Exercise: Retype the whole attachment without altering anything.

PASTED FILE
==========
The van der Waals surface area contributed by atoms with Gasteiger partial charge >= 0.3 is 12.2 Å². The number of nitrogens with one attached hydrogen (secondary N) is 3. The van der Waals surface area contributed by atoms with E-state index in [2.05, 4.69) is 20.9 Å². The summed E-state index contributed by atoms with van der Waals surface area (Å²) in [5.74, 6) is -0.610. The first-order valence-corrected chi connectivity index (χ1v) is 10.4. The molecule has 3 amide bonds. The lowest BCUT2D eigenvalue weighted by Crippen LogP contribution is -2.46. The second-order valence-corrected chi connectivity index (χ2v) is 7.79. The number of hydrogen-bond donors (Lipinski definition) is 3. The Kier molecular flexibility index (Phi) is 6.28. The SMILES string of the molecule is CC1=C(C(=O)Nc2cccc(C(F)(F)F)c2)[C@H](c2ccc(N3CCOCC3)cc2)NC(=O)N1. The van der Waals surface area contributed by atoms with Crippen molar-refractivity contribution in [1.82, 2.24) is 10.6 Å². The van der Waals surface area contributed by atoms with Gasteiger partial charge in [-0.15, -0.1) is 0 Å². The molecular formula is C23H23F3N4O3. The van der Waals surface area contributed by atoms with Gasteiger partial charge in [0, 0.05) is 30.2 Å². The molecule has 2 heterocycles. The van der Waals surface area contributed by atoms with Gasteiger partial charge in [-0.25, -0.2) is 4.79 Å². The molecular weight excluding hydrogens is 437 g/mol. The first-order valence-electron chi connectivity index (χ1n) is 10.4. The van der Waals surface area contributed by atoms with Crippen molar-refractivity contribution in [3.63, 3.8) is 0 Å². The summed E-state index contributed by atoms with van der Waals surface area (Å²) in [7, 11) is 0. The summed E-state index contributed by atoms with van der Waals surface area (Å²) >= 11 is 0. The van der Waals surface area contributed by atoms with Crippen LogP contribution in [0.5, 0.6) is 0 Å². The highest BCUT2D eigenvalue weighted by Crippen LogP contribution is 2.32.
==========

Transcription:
The van der Waals surface area contributed by atoms with Gasteiger partial charge >= 0.3 is 12.2 Å². The number of nitrogens with one attached hydrogen (secondary N) is 3. The van der Waals surface area contributed by atoms with E-state index in [2.05, 4.69) is 20.9 Å². The summed E-state index contributed by atoms with van der Waals surface area (Å²) in [5.74, 6) is -0.610. The first-order valence-corrected chi connectivity index (χ1v) is 10.4. The molecule has 3 amide bonds. The lowest BCUT2D eigenvalue weighted by Crippen LogP contribution is -2.46. The second-order valence-corrected chi connectivity index (χ2v) is 7.79. The number of hydrogen-bond donors (Lipinski definition) is 3. The Kier molecular flexibility index (Phi) is 6.28. The SMILES string of the molecule is CC1=C(C(=O)Nc2cccc(C(F)(F)F)c2)[C@H](c2ccc(N3CCOCC3)cc2)NC(=O)N1. The van der Waals surface area contributed by atoms with Crippen molar-refractivity contribution in [1.82, 2.24) is 10.6 Å². The van der Waals surface area contributed by atoms with Gasteiger partial charge in [-0.15, -0.1) is 0 Å². The molecular formula is C23H23F3N4O3. The van der Waals surface area contributed by atoms with Gasteiger partial charge in [0, 0.05) is 30.2 Å². The molecule has 2 heterocycles. The van der Waals surface area contributed by atoms with Gasteiger partial charge in [-0.25, -0.2) is 4.79 Å². The molecular weight excluding hydrogens is 437 g/mol. The first-order valence-electron chi connectivity index (χ1n) is 10.4. The van der Waals surface area contributed by atoms with Crippen molar-refractivity contribution in [3.63, 3.8) is 0 Å². The summed E-state index contributed by atoms with van der Waals surface area (Å²) in [7, 11) is 0. The summed E-state index contributed by atoms with van der Waals surface area (Å²) >= 11 is 0. The van der Waals surface area contributed by atoms with Crippen LogP contribution in [0.5, 0.6) is 0 Å². The highest BCUT2D eigenvalue weighted by Crippen LogP contribution is 2.32.